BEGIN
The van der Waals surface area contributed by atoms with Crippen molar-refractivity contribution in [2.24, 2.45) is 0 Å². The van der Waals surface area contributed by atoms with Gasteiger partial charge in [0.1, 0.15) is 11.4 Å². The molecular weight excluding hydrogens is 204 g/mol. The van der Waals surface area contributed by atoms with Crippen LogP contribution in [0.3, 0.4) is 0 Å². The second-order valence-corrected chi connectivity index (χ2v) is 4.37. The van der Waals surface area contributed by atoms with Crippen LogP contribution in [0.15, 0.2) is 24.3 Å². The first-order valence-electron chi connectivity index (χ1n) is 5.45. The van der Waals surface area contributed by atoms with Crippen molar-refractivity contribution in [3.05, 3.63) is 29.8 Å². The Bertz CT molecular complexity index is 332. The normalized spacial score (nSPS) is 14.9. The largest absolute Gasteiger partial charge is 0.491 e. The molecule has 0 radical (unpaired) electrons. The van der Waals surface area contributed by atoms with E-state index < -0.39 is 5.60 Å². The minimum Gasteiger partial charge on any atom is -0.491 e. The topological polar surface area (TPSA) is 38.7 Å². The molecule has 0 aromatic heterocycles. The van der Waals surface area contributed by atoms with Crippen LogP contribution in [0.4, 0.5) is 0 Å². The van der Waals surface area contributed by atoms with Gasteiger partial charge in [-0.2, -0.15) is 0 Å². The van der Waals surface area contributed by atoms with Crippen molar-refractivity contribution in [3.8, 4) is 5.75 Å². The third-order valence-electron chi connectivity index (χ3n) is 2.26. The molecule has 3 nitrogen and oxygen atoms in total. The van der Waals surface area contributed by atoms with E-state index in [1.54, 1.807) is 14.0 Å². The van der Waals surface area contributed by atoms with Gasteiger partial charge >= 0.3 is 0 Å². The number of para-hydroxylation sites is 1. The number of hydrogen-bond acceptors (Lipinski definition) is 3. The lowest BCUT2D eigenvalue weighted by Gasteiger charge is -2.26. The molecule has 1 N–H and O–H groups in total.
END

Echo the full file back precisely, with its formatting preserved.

The van der Waals surface area contributed by atoms with Crippen molar-refractivity contribution in [2.24, 2.45) is 0 Å². The van der Waals surface area contributed by atoms with Gasteiger partial charge in [0.1, 0.15) is 11.4 Å². The molecular weight excluding hydrogens is 204 g/mol. The van der Waals surface area contributed by atoms with Crippen LogP contribution in [0.3, 0.4) is 0 Å². The second-order valence-corrected chi connectivity index (χ2v) is 4.37. The van der Waals surface area contributed by atoms with Crippen LogP contribution in [0.15, 0.2) is 24.3 Å². The first-order valence-electron chi connectivity index (χ1n) is 5.45. The van der Waals surface area contributed by atoms with Crippen molar-refractivity contribution in [3.05, 3.63) is 29.8 Å². The Bertz CT molecular complexity index is 332. The normalized spacial score (nSPS) is 14.9. The largest absolute Gasteiger partial charge is 0.491 e. The molecule has 0 radical (unpaired) electrons. The van der Waals surface area contributed by atoms with E-state index < -0.39 is 5.60 Å². The minimum Gasteiger partial charge on any atom is -0.491 e. The topological polar surface area (TPSA) is 38.7 Å². The molecule has 0 aromatic heterocycles. The van der Waals surface area contributed by atoms with Crippen LogP contribution in [0.4, 0.5) is 0 Å². The van der Waals surface area contributed by atoms with Gasteiger partial charge in [-0.2, -0.15) is 0 Å². The van der Waals surface area contributed by atoms with Crippen molar-refractivity contribution in [3.8, 4) is 5.75 Å². The third-order valence-electron chi connectivity index (χ3n) is 2.26. The molecule has 3 nitrogen and oxygen atoms in total. The van der Waals surface area contributed by atoms with E-state index in [1.54, 1.807) is 14.0 Å². The van der Waals surface area contributed by atoms with Gasteiger partial charge >= 0.3 is 0 Å². The number of para-hydroxylation sites is 1. The number of hydrogen-bond acceptors (Lipinski definition) is 3. The lowest BCUT2D eigenvalue weighted by Gasteiger charge is -2.26. The molecule has 1 N–H and O–H groups in total.